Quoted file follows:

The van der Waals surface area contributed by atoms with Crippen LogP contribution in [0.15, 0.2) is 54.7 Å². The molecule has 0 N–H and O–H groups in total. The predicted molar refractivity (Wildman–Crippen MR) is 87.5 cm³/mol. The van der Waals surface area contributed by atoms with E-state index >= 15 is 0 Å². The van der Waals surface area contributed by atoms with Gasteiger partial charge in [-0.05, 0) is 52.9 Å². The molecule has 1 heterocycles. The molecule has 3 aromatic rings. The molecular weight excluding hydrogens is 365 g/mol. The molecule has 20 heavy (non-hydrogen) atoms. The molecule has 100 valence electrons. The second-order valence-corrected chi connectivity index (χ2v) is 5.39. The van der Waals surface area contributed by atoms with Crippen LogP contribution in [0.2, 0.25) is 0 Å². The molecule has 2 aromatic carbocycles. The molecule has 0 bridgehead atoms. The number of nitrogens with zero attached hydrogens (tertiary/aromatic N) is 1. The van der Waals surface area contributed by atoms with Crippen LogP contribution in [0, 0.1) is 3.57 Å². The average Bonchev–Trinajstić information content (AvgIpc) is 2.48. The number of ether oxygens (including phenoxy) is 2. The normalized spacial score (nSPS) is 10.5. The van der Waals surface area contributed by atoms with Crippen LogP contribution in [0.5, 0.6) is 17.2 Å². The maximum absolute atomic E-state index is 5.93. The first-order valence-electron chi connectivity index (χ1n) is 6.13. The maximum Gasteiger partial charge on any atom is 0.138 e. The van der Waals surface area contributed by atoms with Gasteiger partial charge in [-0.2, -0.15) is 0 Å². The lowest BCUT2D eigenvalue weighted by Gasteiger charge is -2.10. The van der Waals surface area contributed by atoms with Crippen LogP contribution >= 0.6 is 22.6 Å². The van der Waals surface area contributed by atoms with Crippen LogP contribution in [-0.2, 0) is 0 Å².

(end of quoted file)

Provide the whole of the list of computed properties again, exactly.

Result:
The van der Waals surface area contributed by atoms with Crippen LogP contribution in [0.15, 0.2) is 54.7 Å². The molecule has 0 N–H and O–H groups in total. The predicted molar refractivity (Wildman–Crippen MR) is 87.5 cm³/mol. The van der Waals surface area contributed by atoms with E-state index >= 15 is 0 Å². The van der Waals surface area contributed by atoms with Gasteiger partial charge in [-0.05, 0) is 52.9 Å². The molecule has 1 heterocycles. The molecule has 3 aromatic rings. The molecular weight excluding hydrogens is 365 g/mol. The molecule has 20 heavy (non-hydrogen) atoms. The molecule has 100 valence electrons. The second-order valence-corrected chi connectivity index (χ2v) is 5.39. The van der Waals surface area contributed by atoms with Crippen LogP contribution in [0.2, 0.25) is 0 Å². The molecule has 2 aromatic carbocycles. The molecule has 0 bridgehead atoms. The number of nitrogens with zero attached hydrogens (tertiary/aromatic N) is 1. The van der Waals surface area contributed by atoms with Crippen LogP contribution in [0, 0.1) is 3.57 Å². The average Bonchev–Trinajstić information content (AvgIpc) is 2.48. The number of ether oxygens (including phenoxy) is 2. The normalized spacial score (nSPS) is 10.5. The van der Waals surface area contributed by atoms with Crippen LogP contribution in [0.5, 0.6) is 17.2 Å². The maximum absolute atomic E-state index is 5.93. The first-order valence-electron chi connectivity index (χ1n) is 6.13. The maximum Gasteiger partial charge on any atom is 0.138 e. The van der Waals surface area contributed by atoms with Gasteiger partial charge in [-0.2, -0.15) is 0 Å². The lowest BCUT2D eigenvalue weighted by Gasteiger charge is -2.10. The van der Waals surface area contributed by atoms with Crippen LogP contribution >= 0.6 is 22.6 Å². The van der Waals surface area contributed by atoms with Crippen LogP contribution in [-0.2, 0) is 0 Å².